A hauntingly beautiful seascape, the skerries along the southeastern coast of the Isle of Islay are now a nature preserve
Home to charming marine life and at least one species of scary skerry folklore
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Skerry is the name given to any of the countless little islets that dot the Scottish seacoast, from the Kintyre peninsula at the nation’s southwest corner, to the subarctic Shetland Islands far to the north. The Isle of Islay, the southernmost main island of the Inner Hebrides, just west of Kintyre, is surrounded by a necklace of skeeries ranging from small islands filled with nesting birds, to minuscule teeth of jagged rock barely rising from the surrounding shallow seas that are choked with thick kelp forests and teaming with aquatic creatures.
They were also known to be the haunt of kelpies, shapeshifting water spirits of ancient Pictish folklore, who often came ashore in the physical guise of a horse. Those unfortunate enough to encounter one were beguiled by the promise of a free ride on a beautiful mount, only to be unable to dismount before the kelpie returned to the depths to drown and devour them.
Not exactly Disney’s Little Mermaid.
Before the advent of modern conveniences, villages along Islay’s stormy southeast coast depended upon their local skeeries as a source of food, from seabird eggs, to shellfish, to larger marine life. All such traditions came to an end in 2005, when the South-East Islay skeeries became an official protected Area of Special Conservation.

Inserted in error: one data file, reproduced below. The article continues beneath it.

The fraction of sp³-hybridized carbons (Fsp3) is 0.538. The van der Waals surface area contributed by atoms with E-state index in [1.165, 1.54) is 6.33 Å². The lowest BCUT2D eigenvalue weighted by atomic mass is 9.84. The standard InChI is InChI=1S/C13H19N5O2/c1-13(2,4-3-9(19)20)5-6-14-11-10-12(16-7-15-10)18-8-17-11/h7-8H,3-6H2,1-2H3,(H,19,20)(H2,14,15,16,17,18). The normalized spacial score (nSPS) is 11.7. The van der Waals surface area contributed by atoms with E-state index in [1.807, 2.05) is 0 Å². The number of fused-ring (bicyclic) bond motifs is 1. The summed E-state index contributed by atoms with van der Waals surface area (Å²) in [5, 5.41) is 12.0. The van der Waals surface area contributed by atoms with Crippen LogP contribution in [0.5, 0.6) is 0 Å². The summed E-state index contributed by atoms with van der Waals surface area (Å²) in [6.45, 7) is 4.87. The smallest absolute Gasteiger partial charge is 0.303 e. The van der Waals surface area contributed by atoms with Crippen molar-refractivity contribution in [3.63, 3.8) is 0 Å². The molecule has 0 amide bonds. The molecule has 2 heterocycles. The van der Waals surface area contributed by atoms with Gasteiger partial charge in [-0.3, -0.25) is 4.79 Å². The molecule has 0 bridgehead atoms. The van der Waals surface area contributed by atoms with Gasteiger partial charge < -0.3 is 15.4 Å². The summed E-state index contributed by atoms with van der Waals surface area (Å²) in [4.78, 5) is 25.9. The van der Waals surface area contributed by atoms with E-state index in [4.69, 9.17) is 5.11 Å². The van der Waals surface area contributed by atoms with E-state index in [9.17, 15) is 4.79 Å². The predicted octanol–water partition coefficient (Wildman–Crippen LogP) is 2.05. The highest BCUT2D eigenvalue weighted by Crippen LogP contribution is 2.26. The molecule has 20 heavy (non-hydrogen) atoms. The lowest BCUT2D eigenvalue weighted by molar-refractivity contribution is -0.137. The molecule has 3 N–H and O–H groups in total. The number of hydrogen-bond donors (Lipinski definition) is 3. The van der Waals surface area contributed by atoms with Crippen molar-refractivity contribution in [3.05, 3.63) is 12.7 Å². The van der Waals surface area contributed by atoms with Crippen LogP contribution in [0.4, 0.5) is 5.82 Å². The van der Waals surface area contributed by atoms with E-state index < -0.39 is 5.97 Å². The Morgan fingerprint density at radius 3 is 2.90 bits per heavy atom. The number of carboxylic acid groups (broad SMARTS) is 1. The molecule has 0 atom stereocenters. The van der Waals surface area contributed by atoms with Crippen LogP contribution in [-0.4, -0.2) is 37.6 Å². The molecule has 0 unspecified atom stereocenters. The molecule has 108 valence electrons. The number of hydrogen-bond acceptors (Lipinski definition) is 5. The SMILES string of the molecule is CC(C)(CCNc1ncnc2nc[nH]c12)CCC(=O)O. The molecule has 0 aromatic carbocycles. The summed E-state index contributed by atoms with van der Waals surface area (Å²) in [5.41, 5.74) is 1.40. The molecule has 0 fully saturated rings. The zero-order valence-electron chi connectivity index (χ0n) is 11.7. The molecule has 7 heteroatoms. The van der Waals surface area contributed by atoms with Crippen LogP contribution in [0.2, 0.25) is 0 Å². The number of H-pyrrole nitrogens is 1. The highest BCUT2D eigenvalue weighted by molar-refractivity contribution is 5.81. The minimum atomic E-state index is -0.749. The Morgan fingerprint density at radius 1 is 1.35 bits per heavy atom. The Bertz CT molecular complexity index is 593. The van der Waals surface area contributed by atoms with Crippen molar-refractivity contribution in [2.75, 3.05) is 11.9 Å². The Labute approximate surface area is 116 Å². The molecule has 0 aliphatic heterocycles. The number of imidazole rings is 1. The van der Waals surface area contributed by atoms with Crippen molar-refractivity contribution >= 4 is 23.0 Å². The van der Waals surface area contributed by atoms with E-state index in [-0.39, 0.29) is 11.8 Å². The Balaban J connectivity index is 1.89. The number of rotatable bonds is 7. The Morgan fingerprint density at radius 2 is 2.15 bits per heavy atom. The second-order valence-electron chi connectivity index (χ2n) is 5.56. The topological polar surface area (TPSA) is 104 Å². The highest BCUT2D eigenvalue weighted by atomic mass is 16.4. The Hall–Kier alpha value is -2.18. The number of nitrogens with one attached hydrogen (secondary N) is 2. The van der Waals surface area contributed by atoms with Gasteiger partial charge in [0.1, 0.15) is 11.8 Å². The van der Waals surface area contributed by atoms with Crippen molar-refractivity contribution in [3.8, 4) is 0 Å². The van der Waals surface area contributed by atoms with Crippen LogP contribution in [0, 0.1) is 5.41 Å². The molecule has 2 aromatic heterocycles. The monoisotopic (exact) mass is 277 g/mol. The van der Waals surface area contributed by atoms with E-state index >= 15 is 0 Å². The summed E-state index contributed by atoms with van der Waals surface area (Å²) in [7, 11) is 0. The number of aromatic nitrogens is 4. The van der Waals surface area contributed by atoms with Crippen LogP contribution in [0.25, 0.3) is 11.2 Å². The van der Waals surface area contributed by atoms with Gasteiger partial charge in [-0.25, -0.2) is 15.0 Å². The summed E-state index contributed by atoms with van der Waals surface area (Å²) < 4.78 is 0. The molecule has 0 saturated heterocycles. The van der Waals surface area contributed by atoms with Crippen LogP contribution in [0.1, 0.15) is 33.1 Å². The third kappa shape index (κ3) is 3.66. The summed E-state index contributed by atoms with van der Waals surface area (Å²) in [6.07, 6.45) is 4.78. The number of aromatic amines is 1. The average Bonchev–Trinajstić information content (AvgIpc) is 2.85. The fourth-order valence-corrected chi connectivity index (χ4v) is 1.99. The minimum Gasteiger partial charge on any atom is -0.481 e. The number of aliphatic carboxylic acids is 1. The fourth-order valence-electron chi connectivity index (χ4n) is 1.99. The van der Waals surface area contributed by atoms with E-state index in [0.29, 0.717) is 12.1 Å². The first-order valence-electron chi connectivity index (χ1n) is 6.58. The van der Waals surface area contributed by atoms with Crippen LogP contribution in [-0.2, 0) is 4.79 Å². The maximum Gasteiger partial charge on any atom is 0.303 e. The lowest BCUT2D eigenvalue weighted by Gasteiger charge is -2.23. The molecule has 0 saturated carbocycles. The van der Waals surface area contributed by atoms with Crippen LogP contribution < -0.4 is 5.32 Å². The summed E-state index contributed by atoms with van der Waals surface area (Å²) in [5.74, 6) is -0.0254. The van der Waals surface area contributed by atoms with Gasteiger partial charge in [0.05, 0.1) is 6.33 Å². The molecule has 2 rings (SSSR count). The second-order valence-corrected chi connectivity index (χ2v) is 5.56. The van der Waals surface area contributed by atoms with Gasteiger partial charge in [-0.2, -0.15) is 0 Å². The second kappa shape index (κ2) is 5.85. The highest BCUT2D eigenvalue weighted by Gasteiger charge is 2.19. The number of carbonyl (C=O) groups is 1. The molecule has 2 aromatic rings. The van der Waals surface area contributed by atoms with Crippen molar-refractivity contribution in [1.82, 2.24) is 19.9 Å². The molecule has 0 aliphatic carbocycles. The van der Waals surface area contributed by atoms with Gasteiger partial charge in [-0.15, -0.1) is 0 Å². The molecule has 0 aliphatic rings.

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The Kintyre Peninsula is seen in the distance of this photo, miles beyond the lighthouse that stands on a small skerry at about the midway way point of the South-East Islay Skerries SAC.
While there are five other locations on Islay designated as protection areas for birds, the South-East Islay Skeeries received their specific designation as a marine ASC due to an important colony of some 600 harbor seals (Phoca vitulina) that rely on the area for pupping, molting, and hauling-out areas, where seals leave the water for long periods of time to socialize, usually segregated by sex and age group.
Some 80% of the SAC is made up of marine areas and sea inlets, while 18% is consists of the skeeries, as well as sea cliffs and the rocky shingle along the main island. The remaining 2% is salt marshes and salt pastures. The topography includes a series of underwater ridges, which provide the seals unique opportunities for hunting and sheltering from the strong currents in that location.
On the coastline near the southern end of the South-East Islay Skerries SAC is the Ardbeg distillery. One of nine active single malt whisky distilleries on Islay, several being known for producing the most robust single malts in the world, Ardbeg makes the peatiest, smokiest single malt Scotch whisky available today.
In 2017, Ardbeg released a special expression of their whisky named Kelpie, in honor of the local kelpie legends and the fact it has a particularly volatile and maritime character, not for the timid tippler of landlubber libations. And you can read an exclusive feature article on Ardbeg Kelpie at our sister site One Man’s Malt.
photos in this post are by Armin Grewe. Check out his marvelous photoblog
And his text and photo blog about one of the coolest places Planet Earth